Professor Middleton explains more about hip surgery and hip replacement.
Question: How do we make hip replacement more successful?
Professor Middleton: “Hip replacement is already the most successful operation you can have. Operations are compared by health systems in terms of quality of life adjusted years they give to a patient [QALY]. One QALY equates to 1 year of perfect health. When you compare all operations, including all cancer and cardiac procedures, hip replacement has the best outcomes.”
Question: What are you doing to improve it?
Professor Middleton: “It is difficult to improve an operation that works so well, and until now there has been no obvious way to do so. Implant design, surgical technique, anaesthetic and rehabilitation programmes are already as close to perfect as they are ever likely to be and any future improvements are likely to be minor. This is where new technology can be used to take hip replacements to the next level. Robotic assisted surgery allows the hip replacement components to be placed in the best and most accurate position. More accurately and more consistently than even an experienced surgeon. This should lead to better outcomes for patients.”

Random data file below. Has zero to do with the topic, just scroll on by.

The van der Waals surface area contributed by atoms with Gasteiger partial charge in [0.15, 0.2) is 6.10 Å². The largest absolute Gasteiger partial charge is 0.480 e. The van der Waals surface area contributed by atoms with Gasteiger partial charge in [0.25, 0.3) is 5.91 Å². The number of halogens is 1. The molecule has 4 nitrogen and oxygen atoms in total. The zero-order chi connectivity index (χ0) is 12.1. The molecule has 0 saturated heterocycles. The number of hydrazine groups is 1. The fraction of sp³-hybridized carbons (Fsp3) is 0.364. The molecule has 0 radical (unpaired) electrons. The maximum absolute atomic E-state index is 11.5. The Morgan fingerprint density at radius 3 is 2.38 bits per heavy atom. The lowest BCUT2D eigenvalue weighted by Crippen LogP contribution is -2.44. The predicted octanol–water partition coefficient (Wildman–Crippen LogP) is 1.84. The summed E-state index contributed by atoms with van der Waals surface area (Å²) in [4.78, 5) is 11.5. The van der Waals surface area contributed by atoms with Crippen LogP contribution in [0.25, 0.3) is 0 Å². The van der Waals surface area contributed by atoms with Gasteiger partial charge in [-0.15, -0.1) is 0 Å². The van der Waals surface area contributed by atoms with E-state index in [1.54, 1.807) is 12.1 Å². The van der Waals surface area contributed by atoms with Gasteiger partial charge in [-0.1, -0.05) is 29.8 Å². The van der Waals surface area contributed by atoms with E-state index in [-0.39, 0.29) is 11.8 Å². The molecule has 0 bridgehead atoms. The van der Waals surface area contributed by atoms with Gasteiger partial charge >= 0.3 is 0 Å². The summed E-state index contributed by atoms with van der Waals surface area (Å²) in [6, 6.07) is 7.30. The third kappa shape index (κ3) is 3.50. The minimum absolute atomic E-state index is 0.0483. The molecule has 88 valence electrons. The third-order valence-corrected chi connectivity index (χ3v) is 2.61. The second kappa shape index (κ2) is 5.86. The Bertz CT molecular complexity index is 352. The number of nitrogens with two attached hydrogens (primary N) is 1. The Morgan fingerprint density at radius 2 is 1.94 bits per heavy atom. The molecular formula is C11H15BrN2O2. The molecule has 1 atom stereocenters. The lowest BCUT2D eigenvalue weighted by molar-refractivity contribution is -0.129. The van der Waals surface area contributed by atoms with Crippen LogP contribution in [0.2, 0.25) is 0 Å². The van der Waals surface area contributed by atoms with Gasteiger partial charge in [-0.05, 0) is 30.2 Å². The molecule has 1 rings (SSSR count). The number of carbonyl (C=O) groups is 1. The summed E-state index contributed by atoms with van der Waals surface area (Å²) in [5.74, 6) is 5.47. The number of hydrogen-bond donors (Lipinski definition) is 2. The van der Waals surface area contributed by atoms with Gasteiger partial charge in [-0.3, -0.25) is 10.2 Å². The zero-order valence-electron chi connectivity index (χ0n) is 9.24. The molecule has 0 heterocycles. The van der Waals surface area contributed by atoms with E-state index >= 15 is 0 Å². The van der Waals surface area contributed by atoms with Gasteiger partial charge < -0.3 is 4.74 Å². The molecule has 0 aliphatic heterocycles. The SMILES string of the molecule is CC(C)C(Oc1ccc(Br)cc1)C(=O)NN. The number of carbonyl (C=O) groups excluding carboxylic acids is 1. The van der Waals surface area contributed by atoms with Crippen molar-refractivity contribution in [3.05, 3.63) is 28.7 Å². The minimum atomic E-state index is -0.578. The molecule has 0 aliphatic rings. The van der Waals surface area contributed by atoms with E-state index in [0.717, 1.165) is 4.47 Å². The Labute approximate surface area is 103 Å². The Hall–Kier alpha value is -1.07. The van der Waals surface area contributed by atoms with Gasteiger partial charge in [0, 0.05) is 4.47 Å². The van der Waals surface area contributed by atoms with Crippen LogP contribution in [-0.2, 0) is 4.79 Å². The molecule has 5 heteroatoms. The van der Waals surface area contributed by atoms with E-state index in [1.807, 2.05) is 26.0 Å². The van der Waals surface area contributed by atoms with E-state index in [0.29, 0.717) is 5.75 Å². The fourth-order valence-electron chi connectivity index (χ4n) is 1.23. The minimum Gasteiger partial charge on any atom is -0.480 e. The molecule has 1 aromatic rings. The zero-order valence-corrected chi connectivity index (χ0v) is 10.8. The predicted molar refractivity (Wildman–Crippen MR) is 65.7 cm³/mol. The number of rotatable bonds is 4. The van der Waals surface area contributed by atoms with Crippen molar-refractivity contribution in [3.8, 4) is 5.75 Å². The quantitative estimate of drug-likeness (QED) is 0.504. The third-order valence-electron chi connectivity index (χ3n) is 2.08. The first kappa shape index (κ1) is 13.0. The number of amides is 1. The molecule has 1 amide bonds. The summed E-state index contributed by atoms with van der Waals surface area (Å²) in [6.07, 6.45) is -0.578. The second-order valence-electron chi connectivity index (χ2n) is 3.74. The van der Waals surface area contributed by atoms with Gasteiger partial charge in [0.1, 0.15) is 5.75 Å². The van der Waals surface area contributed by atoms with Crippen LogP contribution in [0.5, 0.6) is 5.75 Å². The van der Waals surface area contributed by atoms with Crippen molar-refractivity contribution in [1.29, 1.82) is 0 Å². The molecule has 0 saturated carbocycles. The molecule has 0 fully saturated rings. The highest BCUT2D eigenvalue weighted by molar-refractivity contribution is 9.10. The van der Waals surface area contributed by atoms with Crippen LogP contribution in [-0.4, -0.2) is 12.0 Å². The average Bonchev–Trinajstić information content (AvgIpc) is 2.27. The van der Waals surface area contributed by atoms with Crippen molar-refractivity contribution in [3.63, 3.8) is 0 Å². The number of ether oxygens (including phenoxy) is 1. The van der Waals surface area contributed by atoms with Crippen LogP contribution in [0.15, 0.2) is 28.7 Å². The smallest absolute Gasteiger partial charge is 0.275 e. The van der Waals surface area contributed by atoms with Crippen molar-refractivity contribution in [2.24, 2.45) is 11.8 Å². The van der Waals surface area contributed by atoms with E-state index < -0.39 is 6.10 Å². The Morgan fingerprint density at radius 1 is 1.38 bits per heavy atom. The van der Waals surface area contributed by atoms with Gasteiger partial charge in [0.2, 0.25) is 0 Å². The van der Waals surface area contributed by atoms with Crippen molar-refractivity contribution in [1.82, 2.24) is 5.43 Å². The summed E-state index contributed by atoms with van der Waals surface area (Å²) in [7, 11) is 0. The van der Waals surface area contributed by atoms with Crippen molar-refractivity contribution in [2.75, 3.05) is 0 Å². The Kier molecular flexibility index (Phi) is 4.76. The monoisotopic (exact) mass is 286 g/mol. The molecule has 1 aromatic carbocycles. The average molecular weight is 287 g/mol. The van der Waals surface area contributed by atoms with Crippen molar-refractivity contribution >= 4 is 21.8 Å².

Question: Should all operations now be robotic?
Professor Middleton: “A standard hip replacement, without robotic assistance, remains an excellent operation. Although robotic assisted hip replacement is the latest development, most people will still be having a standard hip replacement for the foreseeable future. You should have no concerns about this and are most likely to be very pleased with the outcome. The best hip replacements have a 10A* rating. This means that studies have shown they will last 10 years or more in 95% of cases.”
Recovery Time Scale for Hip Replacement:
- Average length of stay in hospital is between 2-4 days.
- You will be off crutches and sticks within 2-6 weeks
- You are usually able to drive within 6 weeks.
- You may fly again from6 weeks
- Return to full activity including sport, tennis and golf is from around 3 months.
- Full recovery will occur by 1 year following surgery